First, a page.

The survey is part of the Future Oak research project, led by Bangor University, which is investigating the health of oak trees in the UK. Our native oak species are increasingly under-pressure from a variety of pests, pathogens, and changes to the landscape and climate. The project focuses particularly on Acute Oak Decline (AOD) and will explore the role of micro-organisms in this disease.
Understanding forest manager perspectives is critical to the design and deployment of any solution to tree health problems.
Dr Norman Dandy, the project’s lead social scientist from Bangor University explained:
“This survey is part of a substantial effort within Future Oak to understand the social, cultural and management dimensions of oak health, which also includes interview work and workshops. Without the input of forest managers we will miss expertise and experience that is critical to understanding how we can protect our iconic oak species into the future.”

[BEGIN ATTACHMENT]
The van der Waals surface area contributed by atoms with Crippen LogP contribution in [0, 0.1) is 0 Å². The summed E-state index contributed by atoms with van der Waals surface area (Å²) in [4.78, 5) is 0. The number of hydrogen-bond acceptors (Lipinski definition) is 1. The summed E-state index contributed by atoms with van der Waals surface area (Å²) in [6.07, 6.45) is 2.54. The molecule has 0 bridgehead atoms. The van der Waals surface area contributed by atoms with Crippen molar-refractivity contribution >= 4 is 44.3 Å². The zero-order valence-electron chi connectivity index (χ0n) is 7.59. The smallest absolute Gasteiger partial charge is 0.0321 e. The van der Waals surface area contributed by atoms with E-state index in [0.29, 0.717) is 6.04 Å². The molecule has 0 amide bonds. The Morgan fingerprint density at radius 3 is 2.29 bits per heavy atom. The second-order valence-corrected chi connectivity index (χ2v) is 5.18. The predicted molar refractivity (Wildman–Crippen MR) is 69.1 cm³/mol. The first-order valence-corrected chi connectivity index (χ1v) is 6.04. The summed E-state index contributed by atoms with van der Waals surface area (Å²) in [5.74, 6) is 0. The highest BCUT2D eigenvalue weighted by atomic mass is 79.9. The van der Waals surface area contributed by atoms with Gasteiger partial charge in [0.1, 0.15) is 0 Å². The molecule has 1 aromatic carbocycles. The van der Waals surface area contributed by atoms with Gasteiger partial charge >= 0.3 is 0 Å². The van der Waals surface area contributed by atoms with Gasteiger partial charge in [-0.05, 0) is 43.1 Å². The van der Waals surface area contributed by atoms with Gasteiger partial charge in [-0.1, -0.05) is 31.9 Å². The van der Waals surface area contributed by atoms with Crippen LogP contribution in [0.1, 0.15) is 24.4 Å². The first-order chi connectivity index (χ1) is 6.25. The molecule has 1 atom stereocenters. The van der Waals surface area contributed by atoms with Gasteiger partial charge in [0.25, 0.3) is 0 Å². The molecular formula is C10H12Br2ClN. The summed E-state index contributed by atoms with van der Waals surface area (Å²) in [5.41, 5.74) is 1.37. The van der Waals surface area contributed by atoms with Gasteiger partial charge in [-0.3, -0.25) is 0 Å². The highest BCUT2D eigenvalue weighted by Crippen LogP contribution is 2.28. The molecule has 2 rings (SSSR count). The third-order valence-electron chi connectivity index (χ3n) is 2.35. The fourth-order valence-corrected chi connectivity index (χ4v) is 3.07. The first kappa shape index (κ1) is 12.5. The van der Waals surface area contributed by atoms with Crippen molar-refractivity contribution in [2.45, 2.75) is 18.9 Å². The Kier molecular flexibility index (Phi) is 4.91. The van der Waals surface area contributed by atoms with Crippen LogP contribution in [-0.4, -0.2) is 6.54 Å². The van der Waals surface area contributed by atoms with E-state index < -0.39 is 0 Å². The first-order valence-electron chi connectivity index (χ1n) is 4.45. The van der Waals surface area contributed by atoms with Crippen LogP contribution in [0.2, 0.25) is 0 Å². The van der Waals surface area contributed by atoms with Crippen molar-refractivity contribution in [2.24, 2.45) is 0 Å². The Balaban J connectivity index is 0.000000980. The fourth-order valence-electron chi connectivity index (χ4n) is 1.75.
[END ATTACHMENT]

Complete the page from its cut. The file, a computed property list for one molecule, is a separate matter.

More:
The survey is hosted by Sylva Foundation and run as part of the well-respected and long-running British Woodlands Survey (BWS) series. Over the past decade, the BWS series has generated many thousands of responses from forest managers on subjects ranging from the attractiveness of forestry grants, to the resilience of the UK’s woodlands.
The research team believe that without careful study, we will be ill-equipped to meet the challenges our forests face over the next century. Only by understanding both the ecological science of tree response to pests, pathogens, and climate change, along with the current management knowledge base and practices, can we hope to counter these threats and build the resilience our woodlands require.
Forest Managers across the UK can take part in this important survey by visiting: www.sylva.org.uk/bws.